Unable to brush off the thought and fall asleep, Laurence opened up his chat with this person and found that they had deleted their half of the conversation. He then messaged Dillon to tell him what happened, and Dillon found the same—the conversations were gone. “Hmm, OK, this isn’t suspicious at all,” Laurence admits thinking to himself. He started digging around and quickly found that UmbralUpsilon had changed his Discord name to “BogHolder#1688.”
Something didn’t feel right.
Following the Breadcrumbs
The following day, on Oct. 15, Indexed Finance got its first tangible lead. Someone from the smart contract auditing platform Code 423n4 (C4) messaged Indexed on Discord, revealing that BogHolder#1688 was also an active member of their community and a fairly competent “Warden” who previously had won fourth place in a coding contest and received a reward.
The bounty was sent to an Ethereum address which, upon further inspection, revealed that the account had made four deposits to Tornado Cash, a decentralized privacy-preserving transaction tumbler. The outputs for the deposits matched the withdrawals of the exploit address. “They were all offset from the deposits by less than an hour,” explained Dillon, adding that this pretty much solidified their suspicions that the Discord user BogHolder#1688 was responsible for the attack.
“Now we had the account that funded the exploit address and the Discord username behind it,” Laurence recalls. After digging through the transaction history, Dillon and his colleagues in the war room found that the account had links to two centralized exchanges that required completing KYC procedures, meaning they could now reach out to them to try to obtain the attacker’s real identity. Upon realizing this, they published a blog post revealing everything they had found up until that moment and gave BogHolder#1688 an ultimatum: return the funds minus a 10% whitehat bounty or face law enforcement.
While awaiting a response from the exchanges, Indexed received another tip on Discord revealing that BogHolder#1688 had registered with Code423n4 using a GitHub account named “mtheorylord1.” This account had no previous or future activity on GitHub. However, searching this username on Google revealed another GitHub account, “mtheorylord,” which in 2016 had made a single commit, creating a repository titled “Grade-12-Project.”
Inspecting the Git command line, the team was able to find an email associated with the account, which included a domain owned by a high school in Canada. After discovering this email, the team was able to link it to a “mtheorylord” Wikipedia account, which, in 2016, edited a Wiki page about a game show for high school students to include a name (which matched the same email) with the descriptor, “Notable mathematician.”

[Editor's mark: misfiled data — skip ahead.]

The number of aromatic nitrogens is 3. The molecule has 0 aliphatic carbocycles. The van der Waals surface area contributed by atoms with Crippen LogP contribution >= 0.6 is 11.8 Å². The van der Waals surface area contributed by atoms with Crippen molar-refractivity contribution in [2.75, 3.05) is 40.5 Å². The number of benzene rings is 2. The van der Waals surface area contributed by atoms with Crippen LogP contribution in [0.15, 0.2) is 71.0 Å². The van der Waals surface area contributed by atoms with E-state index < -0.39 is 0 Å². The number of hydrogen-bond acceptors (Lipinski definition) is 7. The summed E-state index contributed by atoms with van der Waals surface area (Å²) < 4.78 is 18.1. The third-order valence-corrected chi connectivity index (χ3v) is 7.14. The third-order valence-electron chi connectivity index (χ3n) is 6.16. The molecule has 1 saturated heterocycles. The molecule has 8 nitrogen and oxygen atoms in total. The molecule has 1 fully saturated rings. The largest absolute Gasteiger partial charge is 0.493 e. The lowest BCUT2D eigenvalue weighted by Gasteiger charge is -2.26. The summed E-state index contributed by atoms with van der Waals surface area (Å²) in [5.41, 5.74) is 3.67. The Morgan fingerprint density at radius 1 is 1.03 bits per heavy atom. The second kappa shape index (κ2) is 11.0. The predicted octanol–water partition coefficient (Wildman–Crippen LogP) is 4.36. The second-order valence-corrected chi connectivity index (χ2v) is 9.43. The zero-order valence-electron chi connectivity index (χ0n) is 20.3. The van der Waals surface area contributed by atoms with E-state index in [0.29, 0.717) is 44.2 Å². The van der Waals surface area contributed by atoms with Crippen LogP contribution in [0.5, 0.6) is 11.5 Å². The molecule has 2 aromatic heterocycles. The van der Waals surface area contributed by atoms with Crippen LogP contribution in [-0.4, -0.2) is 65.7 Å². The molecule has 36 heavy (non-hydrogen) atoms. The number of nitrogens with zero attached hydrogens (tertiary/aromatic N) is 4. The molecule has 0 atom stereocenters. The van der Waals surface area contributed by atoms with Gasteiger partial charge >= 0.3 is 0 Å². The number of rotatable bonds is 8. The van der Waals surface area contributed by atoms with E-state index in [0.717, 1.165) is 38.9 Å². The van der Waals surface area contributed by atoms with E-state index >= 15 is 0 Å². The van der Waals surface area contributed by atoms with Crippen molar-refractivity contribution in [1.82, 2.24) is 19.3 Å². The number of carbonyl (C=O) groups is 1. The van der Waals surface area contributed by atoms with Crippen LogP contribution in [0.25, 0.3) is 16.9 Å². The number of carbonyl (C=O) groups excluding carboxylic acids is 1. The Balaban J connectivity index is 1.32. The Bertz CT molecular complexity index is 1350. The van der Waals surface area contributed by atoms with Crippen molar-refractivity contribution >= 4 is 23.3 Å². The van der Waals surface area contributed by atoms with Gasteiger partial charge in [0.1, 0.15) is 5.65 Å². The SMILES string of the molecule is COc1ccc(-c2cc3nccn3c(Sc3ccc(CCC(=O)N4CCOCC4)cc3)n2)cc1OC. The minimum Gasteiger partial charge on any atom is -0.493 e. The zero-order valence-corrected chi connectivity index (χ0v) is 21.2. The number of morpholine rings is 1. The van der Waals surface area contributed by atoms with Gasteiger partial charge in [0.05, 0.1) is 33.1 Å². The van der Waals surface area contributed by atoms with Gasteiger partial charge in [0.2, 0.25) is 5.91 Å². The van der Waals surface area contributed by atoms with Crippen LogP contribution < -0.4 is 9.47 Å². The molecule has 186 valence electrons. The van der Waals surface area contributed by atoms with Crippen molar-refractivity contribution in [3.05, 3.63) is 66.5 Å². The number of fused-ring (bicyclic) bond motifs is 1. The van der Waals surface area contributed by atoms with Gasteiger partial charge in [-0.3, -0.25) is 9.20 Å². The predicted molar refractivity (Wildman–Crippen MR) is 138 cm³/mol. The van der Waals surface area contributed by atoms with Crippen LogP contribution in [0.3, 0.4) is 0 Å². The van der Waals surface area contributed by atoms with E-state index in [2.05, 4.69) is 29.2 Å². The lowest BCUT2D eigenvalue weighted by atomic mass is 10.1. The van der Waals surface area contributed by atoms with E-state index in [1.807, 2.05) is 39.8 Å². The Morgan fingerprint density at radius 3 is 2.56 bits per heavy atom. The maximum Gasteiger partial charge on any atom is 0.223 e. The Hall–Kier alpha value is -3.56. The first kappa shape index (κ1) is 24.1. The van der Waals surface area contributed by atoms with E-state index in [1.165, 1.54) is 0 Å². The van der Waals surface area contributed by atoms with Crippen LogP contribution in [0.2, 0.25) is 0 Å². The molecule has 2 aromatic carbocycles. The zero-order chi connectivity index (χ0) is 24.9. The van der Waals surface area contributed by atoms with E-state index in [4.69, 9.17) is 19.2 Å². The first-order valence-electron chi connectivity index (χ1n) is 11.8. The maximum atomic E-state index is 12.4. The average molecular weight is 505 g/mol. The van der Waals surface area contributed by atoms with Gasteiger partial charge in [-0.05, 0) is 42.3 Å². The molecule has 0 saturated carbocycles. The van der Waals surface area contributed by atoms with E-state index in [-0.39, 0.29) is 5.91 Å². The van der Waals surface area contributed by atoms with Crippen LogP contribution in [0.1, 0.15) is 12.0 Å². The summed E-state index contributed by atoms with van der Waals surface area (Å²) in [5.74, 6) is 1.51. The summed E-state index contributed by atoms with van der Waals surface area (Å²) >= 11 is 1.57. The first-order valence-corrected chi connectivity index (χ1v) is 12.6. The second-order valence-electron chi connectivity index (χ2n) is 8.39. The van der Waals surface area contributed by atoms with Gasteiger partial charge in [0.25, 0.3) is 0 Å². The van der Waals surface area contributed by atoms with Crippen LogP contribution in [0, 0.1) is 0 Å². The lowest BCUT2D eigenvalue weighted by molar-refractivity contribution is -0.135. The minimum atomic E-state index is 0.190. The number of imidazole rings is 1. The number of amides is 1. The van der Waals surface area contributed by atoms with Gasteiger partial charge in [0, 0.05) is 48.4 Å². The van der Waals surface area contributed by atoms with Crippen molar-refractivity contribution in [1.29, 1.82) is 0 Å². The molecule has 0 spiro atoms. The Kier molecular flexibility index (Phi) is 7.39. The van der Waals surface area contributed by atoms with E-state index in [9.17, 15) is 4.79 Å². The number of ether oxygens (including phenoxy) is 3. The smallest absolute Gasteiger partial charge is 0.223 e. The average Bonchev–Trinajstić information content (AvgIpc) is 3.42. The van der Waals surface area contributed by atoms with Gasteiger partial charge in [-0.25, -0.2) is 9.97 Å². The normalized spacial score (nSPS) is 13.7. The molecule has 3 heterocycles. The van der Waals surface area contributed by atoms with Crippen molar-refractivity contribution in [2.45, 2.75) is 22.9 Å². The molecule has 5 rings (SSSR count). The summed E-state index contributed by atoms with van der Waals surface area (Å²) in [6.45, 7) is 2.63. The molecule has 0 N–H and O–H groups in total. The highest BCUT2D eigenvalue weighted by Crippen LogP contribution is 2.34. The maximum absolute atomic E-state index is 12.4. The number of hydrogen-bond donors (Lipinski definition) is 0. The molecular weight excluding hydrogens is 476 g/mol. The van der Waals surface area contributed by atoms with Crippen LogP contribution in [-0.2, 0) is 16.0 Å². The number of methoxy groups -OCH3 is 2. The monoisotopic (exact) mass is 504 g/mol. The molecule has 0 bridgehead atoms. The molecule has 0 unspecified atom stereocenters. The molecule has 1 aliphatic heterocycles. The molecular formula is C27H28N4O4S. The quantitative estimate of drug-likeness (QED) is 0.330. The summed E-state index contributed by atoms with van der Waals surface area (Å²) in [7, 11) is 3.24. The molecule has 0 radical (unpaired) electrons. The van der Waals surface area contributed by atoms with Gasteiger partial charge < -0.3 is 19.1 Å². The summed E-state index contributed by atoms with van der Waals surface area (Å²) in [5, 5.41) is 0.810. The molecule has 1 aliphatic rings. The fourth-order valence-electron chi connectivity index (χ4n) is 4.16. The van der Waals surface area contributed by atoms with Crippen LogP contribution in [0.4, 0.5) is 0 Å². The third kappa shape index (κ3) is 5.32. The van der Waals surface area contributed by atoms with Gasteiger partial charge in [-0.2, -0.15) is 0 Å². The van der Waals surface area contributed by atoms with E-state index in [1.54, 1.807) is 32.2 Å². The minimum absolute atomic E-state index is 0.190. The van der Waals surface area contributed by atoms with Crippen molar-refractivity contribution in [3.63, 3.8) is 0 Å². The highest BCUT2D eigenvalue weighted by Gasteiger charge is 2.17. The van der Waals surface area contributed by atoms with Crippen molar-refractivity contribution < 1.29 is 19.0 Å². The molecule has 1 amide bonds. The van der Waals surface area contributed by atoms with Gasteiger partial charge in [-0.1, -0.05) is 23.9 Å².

From there, following the paper trail was easy. They ran a search on the name and found a website that indicated that it belonged to a Masters’ student of pure mathematics at the University of Waterloo. After doing a reverse IP search on that domain, they found another website, which led them to an Urbit Discord server frequented by none other than BogHolder#1688. There, BogHolder#1688 had posted a link to an Urbit Planet NFT they owned. It turned out that the Ethereum address that owned the token could easily be traced back to an address associated with the exploit.
At this point, the team had it all: the exploit address, the account that funded it with links to centralized exchanges, the attacker’s Discord, GitHub, and StackExchange accounts, their email address, the high school and university they attended, home address, phone number, and most important of all—his full name.
“Doesn’t wait to Tornado, uses the same username, reveals his email in a GitHub commit… utter, utter rookie moves,” says Laurence in disbelief. While the exploit itself was certainly impressive, Dillon adds, the hacker had terrible OPSEC every step of the way. “Posting on Wikipedia five years ago using his full name to say that he’s a “notable mathematician” is the only reason we identified him,” Dillon says.
Everyone in the Indexed Finance war room was convinced that they’d uncovered the right guy. All they had to do was wait for the attacker to return the funds before the ultimatum deadline or proceed to publicly dox and report him to the police. The ordeal, however, was far from over; 20 minutes before the deadline, one of the DeFi developers that had volunteered to help the team identify the hacker found that one of the attacker’s websites was back online and updated to include additional personal information.